What is Cognitive Behavioral Therapy (CBT)?
Cognitive behavioral therapy, otherwise known as CBT, can sound like complicated jargon, but at its core, it is simple. CBT assumes that negative thinking brings about negative interpersonal reactions and negative consequences. If this is true, the opposite must be as well – positive thinking brings about positive outcomes and positive interactions. While it is not as simple as empty, yet positive self-talk, CBT is very simple.
Here at Rites of Passage NW, we teach our teens how to replace defeating and negative thoughts with positive ones. This is not an overnight therapy, and does take time and effort, but with the long-term nature of our program, we have had continued success with it.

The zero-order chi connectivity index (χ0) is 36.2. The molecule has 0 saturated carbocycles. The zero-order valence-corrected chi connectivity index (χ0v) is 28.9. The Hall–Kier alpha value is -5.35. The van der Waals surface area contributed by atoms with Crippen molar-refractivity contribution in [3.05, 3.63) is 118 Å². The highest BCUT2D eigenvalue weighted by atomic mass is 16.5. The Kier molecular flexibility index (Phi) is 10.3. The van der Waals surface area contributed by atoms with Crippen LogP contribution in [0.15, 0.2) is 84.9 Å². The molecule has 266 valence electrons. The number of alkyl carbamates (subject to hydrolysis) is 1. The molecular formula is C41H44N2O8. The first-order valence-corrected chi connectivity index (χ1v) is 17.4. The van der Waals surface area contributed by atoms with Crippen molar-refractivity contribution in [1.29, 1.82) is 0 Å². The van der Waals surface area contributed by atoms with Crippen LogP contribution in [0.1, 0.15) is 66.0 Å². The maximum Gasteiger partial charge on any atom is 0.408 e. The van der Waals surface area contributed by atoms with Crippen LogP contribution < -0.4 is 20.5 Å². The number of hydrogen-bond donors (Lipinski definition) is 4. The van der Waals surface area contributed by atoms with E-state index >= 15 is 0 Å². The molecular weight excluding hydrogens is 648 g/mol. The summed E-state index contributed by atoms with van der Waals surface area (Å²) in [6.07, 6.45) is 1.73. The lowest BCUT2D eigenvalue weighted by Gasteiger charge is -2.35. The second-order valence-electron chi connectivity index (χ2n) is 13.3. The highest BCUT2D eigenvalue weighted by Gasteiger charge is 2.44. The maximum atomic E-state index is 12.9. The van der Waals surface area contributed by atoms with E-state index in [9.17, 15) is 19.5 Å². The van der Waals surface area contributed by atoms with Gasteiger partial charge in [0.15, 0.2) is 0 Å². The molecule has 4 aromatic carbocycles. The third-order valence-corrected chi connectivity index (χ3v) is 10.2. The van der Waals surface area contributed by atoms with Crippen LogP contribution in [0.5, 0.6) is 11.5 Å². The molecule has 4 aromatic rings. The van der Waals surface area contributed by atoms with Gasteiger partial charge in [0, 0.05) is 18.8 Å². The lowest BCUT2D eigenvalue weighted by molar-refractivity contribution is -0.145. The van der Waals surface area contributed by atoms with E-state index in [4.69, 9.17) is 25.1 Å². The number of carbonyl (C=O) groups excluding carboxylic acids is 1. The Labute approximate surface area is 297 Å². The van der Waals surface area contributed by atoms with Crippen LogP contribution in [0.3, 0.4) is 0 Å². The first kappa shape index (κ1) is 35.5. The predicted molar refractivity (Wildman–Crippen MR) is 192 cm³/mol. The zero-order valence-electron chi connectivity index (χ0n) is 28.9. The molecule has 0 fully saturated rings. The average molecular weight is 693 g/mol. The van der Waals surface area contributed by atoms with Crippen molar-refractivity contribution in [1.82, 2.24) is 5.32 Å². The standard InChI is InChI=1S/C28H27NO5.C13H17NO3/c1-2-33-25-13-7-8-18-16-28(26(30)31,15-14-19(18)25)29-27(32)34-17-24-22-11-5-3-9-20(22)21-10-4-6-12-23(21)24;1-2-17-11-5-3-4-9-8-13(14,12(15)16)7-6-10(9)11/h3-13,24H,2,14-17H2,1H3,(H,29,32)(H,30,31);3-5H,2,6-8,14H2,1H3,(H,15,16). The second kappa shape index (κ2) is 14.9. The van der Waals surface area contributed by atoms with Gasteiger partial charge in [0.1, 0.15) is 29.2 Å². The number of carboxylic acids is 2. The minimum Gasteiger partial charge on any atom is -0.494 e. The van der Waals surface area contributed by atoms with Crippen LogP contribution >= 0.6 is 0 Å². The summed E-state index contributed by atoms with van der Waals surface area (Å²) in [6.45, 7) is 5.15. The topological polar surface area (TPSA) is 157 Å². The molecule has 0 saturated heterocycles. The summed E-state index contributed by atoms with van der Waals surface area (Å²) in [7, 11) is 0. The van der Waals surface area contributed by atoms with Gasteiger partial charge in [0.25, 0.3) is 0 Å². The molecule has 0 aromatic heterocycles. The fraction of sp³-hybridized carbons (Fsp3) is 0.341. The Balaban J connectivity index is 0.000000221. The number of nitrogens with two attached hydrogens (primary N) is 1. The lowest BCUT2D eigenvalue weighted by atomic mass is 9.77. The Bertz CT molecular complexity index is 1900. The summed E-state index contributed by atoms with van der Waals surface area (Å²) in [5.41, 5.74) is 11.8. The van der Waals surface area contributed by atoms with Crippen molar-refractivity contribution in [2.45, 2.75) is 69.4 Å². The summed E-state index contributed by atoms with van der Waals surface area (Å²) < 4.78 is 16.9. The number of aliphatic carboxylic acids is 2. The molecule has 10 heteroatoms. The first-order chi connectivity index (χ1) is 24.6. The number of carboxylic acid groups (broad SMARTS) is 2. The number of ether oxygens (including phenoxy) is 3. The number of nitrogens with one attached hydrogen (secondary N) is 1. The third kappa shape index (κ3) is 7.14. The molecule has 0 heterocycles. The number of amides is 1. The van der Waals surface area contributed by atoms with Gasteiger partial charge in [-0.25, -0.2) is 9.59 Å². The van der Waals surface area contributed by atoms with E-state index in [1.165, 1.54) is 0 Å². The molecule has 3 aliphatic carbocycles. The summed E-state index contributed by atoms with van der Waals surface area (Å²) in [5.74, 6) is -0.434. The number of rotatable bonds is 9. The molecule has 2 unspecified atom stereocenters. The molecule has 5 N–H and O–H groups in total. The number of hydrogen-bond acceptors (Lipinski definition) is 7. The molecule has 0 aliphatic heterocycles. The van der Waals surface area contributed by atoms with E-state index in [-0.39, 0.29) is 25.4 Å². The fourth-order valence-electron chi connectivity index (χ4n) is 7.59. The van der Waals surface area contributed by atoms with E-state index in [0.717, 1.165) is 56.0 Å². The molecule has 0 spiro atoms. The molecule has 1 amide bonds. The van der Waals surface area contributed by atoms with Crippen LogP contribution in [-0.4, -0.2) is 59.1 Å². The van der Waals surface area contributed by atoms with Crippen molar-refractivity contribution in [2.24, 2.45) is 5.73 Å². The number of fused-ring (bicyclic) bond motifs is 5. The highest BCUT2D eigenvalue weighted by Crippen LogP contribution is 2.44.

In fact, CBT has gained much recognition in recent years because of its success. With a simple notion that aims to replace bad habits and thinking with more positive ones, teens are able to life happier and productive lives.
CBT is often performed in a group therapy setting, with other peers and participants. Teens are assigned homework so that positive thinking stays with them and they learn new habits through all hours of the day. CBT is widely used on problems such as addiction and alcohol abuse, and disorders such as OCD, ADHD, anxiety and depression, and even bipolar disorder.